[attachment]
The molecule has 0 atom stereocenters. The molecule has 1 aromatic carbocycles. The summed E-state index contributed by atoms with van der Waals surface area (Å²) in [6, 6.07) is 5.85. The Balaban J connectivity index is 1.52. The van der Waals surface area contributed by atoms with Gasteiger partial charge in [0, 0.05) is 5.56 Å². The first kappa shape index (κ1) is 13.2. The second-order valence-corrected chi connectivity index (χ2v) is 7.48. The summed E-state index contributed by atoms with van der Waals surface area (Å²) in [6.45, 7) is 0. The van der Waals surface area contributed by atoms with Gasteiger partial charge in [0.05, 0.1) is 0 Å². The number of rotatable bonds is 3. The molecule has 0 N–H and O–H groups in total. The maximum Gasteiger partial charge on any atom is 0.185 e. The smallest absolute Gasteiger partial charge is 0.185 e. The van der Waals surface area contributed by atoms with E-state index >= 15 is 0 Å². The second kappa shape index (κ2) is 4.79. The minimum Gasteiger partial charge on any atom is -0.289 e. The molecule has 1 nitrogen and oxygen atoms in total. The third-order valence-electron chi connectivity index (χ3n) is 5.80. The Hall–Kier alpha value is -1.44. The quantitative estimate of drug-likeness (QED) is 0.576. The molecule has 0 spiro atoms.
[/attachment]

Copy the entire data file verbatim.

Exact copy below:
The molecule has 0 atom stereocenters. The molecule has 1 aromatic carbocycles. The summed E-state index contributed by atoms with van der Waals surface area (Å²) in [6, 6.07) is 5.85. The Balaban J connectivity index is 1.52. The van der Waals surface area contributed by atoms with Gasteiger partial charge in [0, 0.05) is 5.56 Å². The first kappa shape index (κ1) is 13.2. The second-order valence-corrected chi connectivity index (χ2v) is 7.48. The summed E-state index contributed by atoms with van der Waals surface area (Å²) in [6.45, 7) is 0. The van der Waals surface area contributed by atoms with Gasteiger partial charge in [0.05, 0.1) is 0 Å². The number of rotatable bonds is 3. The molecule has 0 N–H and O–H groups in total. The maximum Gasteiger partial charge on any atom is 0.185 e. The smallest absolute Gasteiger partial charge is 0.185 e. The van der Waals surface area contributed by atoms with E-state index >= 15 is 0 Å². The second kappa shape index (κ2) is 4.79. The minimum Gasteiger partial charge on any atom is -0.289 e. The molecule has 1 nitrogen and oxygen atoms in total. The third-order valence-electron chi connectivity index (χ3n) is 5.80. The Hall–Kier alpha value is -1.44. The quantitative estimate of drug-likeness (QED) is 0.576. The molecule has 0 spiro atoms.